Yeah my daughter is a 5'4" basketball player - she accepts she is vertically challenged - but there is a big difference playing against a 6'3" girl and a 6'3" boy - she has done both ... she has practiced with the boys team when they need an extra player for scrimmage for example (because although she is one of the smaller players she is one of the better players) - and know she doesn't think it is unfair that she cannot dunk or that she is smaller than the majority of the basketball players - but yeah she probably think it unfair if she had to play against a boys team. They are built differently so even a very tall and/or broader girl is still built differently than a boy of the same size. Compare the NBA players vs the WNBA players there is a very big difference in size and build.

I think the big thing is Title IX for athletics is to allow for both men and women to have equality when it comes to athletics. This almost seems to work against this - I believe this is the basis for the lawsuit.
0 Replies
 
Linkat
 
  2  
Reply Thu 13 Feb, 2020 10:45 am
@engineer,
engineer wrote:


Some other thoughts:
- I don't think the argument that these runners are losing college opportunities is valid. Track is pretty much a competition against yourself. If you run the 100 in 11 seconds and that is what a D1 college is looking for, you're going to get an offer even if you lost to someone who ran a 10.9.



I guess this depends on if the transgender individuals are competing for the same the scholarships and opportunities to run track at the college level. This athlete might normally qualify for a D1 but now needs to move down to D2 because there are now faster athletes due to transgender individuals (who are still biologically male) or this athlete gets the spot from a particular college that she may have gotten now that she is number 2 instead of say number 1.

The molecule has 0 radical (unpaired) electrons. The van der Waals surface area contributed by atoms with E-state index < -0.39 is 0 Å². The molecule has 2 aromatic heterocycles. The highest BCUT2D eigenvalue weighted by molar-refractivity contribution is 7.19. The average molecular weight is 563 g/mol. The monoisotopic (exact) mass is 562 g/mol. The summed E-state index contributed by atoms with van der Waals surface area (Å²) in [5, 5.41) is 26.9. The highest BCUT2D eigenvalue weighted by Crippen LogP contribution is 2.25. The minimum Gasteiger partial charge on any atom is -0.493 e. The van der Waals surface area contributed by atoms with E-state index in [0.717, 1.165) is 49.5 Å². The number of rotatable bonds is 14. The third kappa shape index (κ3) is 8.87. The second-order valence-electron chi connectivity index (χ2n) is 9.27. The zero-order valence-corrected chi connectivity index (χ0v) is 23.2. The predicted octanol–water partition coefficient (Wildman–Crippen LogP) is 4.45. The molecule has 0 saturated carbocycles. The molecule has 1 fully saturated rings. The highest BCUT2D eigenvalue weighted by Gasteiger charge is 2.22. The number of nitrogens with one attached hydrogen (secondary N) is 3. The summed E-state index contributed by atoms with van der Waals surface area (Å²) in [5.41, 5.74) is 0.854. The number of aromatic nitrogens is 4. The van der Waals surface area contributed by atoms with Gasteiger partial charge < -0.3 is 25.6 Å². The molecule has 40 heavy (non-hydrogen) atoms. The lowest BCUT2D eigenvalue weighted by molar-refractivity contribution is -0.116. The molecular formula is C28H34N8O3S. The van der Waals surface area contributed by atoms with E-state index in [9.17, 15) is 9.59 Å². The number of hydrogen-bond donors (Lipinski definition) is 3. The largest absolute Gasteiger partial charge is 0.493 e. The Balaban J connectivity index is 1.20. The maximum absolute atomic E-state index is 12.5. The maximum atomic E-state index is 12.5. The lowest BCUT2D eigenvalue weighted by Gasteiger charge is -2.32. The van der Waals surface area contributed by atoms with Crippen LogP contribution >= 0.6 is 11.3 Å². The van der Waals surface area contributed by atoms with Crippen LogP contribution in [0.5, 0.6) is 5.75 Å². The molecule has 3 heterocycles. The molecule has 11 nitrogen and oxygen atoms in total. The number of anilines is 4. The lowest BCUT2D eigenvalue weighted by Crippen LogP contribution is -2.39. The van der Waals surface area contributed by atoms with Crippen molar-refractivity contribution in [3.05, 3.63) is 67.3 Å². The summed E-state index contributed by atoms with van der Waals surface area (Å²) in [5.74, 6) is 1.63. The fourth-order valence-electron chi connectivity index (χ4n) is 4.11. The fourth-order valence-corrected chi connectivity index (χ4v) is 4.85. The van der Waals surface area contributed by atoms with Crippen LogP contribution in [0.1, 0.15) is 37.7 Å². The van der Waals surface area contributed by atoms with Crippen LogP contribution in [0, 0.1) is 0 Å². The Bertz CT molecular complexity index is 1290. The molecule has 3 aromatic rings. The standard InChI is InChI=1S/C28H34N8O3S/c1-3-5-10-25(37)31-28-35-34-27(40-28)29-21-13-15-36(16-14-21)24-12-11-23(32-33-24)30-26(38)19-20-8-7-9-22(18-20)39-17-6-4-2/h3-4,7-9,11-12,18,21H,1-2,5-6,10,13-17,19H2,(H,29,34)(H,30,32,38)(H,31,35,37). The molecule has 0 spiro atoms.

It has already caused denying them spots on competing at a higher level for these girls. Many of these competitions in which colleges would be looking at potential athletes.

0 Replies
 
Linkat
 
  1  
Reply Thu 13 Feb, 2020 11:52 am
The issue I have is how to make it fair for the transgender athlete to best "fit in" while also addressing the whole reason that we have boys and girls sports that compete separately. There is a reason for this -

Overall I do not think there would be huge issues. For example most girls are not going to lose out/lose a spot because of this. I can see this as being more adding another spot - rather than someone losing a spot on a team. I do not imagine scores of boys "pretending" to be transgender to get a better athletic record.

But if you are one of few girls that does get directly impacted what about you? Wouldn't you almost feel the same way as a potential transgender that is left off the team because of being transgender? You could have made state tournament except for that one transgender individual who "took" your spot -

Now not to make "fun" of this but in Kramers last words "We are all at the same skill level!"

https://theladyofsituations.files.wordpress.com/2013/01/kramer-karate.jpg
0 Replies
 
maxdancona
 
  1  
Reply Thu 13 Feb, 2020 12:13 pm
Could we make a distinction between gender and biological sex? As a society we have made some real strides in accepting transgendered people. The work we have done in adressing bullying and discrimination is important.